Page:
Hydrodynamics Around Coastal Structures
Free (open access)
J. S. Antunes do Carmo & J. L. Carreiras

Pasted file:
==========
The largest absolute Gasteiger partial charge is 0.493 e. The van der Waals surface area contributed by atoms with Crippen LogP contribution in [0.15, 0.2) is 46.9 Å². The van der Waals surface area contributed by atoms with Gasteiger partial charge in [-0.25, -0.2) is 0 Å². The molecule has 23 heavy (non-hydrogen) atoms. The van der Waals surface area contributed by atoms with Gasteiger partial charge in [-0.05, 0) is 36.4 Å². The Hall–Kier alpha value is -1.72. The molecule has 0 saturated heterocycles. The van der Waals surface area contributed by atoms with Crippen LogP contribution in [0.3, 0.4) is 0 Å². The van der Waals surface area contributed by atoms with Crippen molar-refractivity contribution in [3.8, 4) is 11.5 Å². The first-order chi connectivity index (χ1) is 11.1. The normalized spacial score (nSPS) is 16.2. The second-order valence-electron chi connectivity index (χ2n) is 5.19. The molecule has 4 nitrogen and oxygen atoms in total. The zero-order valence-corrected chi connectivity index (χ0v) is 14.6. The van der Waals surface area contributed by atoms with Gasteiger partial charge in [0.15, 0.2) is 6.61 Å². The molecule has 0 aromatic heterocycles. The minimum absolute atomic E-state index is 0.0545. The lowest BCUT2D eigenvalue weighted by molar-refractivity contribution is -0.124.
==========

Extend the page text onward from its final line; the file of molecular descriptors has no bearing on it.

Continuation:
The numerical model MECCA (Model for Estuarine and Coastal Circulation Assessment) – which was developed to simulate tidal currents, density currents or those generated by wind action, in bays or coastal zones (Hess, 1989) – is a \“three-dimensional model”, or a quasi-3D model, which is able to satisfactorily simulate complex three-dimensional flows. The MECCA model algorithm is based on the continuity equation (under the non-compressibility hypothesis), on the Navier-Stokes equations (considering hydrostatic equilibrium and the Boussinesq hypothesis) and on conservation equations for temperature and salinity. It is structured in two modes: the external-mode, obtained by vertical integration of the Navier-Stokes equations, and the internal-mode, obtained by subtracting the equations for the external-mode velocity from the equations for the total velocity. The flow within the bottom boundary layer is alternatively described by a Prandtl type model or by a lDV model of the K-L type. We conducted a rigorous study of its characteristics and hydrodynamic capacities with the aim of extending the MECCA model to sedimentary dynamics applications (suspended and bedload transport). Numerical results were validated by comparisons with laboratory data and other numerical results and theoretical solutions. This work presents various simulations of the flow around structures commonly occurring in the fluvial and coastal environment, like structure pillars, breakwaters and piers. Particular attention has been given to the two-dimensional and three-dimensional structures of the flow characteristics. We also present sensitivity analyses of the model, using different grids, as well as the two implemented boundary layer models.